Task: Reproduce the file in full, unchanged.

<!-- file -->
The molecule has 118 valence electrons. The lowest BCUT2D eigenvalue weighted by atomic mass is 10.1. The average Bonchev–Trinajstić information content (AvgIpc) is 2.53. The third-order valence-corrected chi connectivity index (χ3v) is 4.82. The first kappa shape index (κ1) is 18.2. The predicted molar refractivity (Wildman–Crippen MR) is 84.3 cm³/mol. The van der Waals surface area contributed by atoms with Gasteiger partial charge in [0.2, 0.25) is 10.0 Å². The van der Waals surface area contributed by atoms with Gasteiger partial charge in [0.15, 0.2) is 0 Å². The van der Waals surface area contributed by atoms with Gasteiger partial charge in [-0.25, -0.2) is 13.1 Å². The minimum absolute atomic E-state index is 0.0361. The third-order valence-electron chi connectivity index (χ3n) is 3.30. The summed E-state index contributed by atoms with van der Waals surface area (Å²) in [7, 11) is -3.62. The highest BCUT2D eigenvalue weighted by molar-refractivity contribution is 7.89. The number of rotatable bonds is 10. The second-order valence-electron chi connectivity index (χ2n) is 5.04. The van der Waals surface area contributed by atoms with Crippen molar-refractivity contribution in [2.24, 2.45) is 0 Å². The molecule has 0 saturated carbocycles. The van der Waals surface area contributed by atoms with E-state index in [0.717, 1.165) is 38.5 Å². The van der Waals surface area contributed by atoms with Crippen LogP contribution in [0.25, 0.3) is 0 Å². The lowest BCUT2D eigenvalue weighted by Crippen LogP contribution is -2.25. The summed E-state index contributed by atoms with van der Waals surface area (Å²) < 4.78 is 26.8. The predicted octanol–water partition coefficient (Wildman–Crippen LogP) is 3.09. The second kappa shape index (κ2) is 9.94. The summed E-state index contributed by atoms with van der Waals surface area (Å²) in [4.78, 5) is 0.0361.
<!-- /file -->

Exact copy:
The molecule has 118 valence electrons. The lowest BCUT2D eigenvalue weighted by atomic mass is 10.1. The average Bonchev–Trinajstić information content (AvgIpc) is 2.53. The third-order valence-corrected chi connectivity index (χ3v) is 4.82. The first kappa shape index (κ1) is 18.2. The predicted molar refractivity (Wildman–Crippen MR) is 84.3 cm³/mol. The van der Waals surface area contributed by atoms with Gasteiger partial charge in [0.2, 0.25) is 10.0 Å². The van der Waals surface area contributed by atoms with Gasteiger partial charge in [0.15, 0.2) is 0 Å². The van der Waals surface area contributed by atoms with Gasteiger partial charge in [-0.25, -0.2) is 13.1 Å². The minimum absolute atomic E-state index is 0.0361. The third-order valence-electron chi connectivity index (χ3n) is 3.30. The summed E-state index contributed by atoms with van der Waals surface area (Å²) in [7, 11) is -3.62. The highest BCUT2D eigenvalue weighted by molar-refractivity contribution is 7.89. The number of rotatable bonds is 10. The second-order valence-electron chi connectivity index (χ2n) is 5.04. The van der Waals surface area contributed by atoms with Crippen molar-refractivity contribution in [2.24, 2.45) is 0 Å². The molecule has 0 saturated carbocycles. The van der Waals surface area contributed by atoms with E-state index in [0.717, 1.165) is 38.5 Å². The van der Waals surface area contributed by atoms with Crippen LogP contribution in [0.25, 0.3) is 0 Å². The lowest BCUT2D eigenvalue weighted by Crippen LogP contribution is -2.25. The summed E-state index contributed by atoms with van der Waals surface area (Å²) < 4.78 is 26.8. The predicted octanol–water partition coefficient (Wildman–Crippen LogP) is 3.09. The second kappa shape index (κ2) is 9.94. The summed E-state index contributed by atoms with van der Waals surface area (Å²) in [4.78, 5) is 0.0361.